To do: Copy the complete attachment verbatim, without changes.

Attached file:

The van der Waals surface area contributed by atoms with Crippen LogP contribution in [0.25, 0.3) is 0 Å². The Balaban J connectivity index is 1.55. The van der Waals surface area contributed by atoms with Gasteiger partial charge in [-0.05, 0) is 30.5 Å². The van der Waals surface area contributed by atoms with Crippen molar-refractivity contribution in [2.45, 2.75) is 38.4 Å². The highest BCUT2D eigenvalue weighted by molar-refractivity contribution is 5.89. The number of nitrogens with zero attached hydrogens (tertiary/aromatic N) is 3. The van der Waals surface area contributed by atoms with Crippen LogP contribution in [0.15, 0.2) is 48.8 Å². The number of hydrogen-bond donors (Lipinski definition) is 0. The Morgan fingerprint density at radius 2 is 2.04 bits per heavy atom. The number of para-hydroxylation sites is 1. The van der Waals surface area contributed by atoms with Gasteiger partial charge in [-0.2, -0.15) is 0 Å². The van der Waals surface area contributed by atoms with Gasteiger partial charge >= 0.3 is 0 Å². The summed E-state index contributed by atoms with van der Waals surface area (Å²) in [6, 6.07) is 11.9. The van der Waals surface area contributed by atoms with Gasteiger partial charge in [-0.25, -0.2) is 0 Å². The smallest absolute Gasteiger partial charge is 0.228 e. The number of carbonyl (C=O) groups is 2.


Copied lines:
The van der Waals surface area contributed by atoms with Crippen LogP contribution in [0.25, 0.3) is 0 Å². The Balaban J connectivity index is 1.55. The van der Waals surface area contributed by atoms with Gasteiger partial charge in [-0.05, 0) is 30.5 Å². The van der Waals surface area contributed by atoms with Crippen molar-refractivity contribution in [2.45, 2.75) is 38.4 Å². The highest BCUT2D eigenvalue weighted by molar-refractivity contribution is 5.89. The number of nitrogens with zero attached hydrogens (tertiary/aromatic N) is 3. The van der Waals surface area contributed by atoms with Crippen LogP contribution in [0.15, 0.2) is 48.8 Å². The number of hydrogen-bond donors (Lipinski definition) is 0. The Morgan fingerprint density at radius 2 is 2.04 bits per heavy atom. The number of para-hydroxylation sites is 1. The van der Waals surface area contributed by atoms with Gasteiger partial charge in [-0.2, -0.15) is 0 Å². The van der Waals surface area contributed by atoms with Gasteiger partial charge >= 0.3 is 0 Å². The summed E-state index contributed by atoms with van der Waals surface area (Å²) in [6, 6.07) is 11.9. The van der Waals surface area contributed by atoms with Gasteiger partial charge in [-0.25, -0.2) is 0 Å². The smallest absolute Gasteiger partial charge is 0.228 e. The number of carbonyl (C=O) groups is 2.